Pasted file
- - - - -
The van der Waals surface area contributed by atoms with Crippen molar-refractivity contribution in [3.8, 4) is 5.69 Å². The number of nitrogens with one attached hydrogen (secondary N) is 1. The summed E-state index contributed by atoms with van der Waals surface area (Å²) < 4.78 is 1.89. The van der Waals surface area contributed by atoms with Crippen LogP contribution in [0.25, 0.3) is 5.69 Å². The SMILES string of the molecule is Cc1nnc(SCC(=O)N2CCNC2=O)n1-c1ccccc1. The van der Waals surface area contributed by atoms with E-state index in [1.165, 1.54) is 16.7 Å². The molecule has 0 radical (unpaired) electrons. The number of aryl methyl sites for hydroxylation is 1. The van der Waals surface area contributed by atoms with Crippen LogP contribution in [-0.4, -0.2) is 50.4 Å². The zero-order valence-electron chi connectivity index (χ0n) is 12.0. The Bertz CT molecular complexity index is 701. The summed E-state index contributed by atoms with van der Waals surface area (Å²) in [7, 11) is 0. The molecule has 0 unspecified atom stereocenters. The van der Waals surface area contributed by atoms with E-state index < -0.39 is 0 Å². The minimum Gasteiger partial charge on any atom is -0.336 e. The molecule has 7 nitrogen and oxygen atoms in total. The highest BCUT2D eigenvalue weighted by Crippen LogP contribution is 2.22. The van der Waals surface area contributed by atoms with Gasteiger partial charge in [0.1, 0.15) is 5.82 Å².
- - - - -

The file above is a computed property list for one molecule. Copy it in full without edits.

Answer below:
The van der Waals surface area contributed by atoms with Crippen molar-refractivity contribution in [3.8, 4) is 5.69 Å². The number of nitrogens with one attached hydrogen (secondary N) is 1. The summed E-state index contributed by atoms with van der Waals surface area (Å²) < 4.78 is 1.89. The van der Waals surface area contributed by atoms with Crippen LogP contribution in [0.25, 0.3) is 5.69 Å². The SMILES string of the molecule is Cc1nnc(SCC(=O)N2CCNC2=O)n1-c1ccccc1. The van der Waals surface area contributed by atoms with E-state index in [1.165, 1.54) is 16.7 Å². The molecule has 0 radical (unpaired) electrons. The number of aryl methyl sites for hydroxylation is 1. The van der Waals surface area contributed by atoms with Crippen LogP contribution in [-0.4, -0.2) is 50.4 Å². The zero-order valence-electron chi connectivity index (χ0n) is 12.0. The Bertz CT molecular complexity index is 701. The summed E-state index contributed by atoms with van der Waals surface area (Å²) in [7, 11) is 0. The molecule has 0 unspecified atom stereocenters. The van der Waals surface area contributed by atoms with E-state index < -0.39 is 0 Å². The minimum Gasteiger partial charge on any atom is -0.336 e. The molecule has 7 nitrogen and oxygen atoms in total. The highest BCUT2D eigenvalue weighted by Crippen LogP contribution is 2.22. The van der Waals surface area contributed by atoms with Gasteiger partial charge in [0.1, 0.15) is 5.82 Å².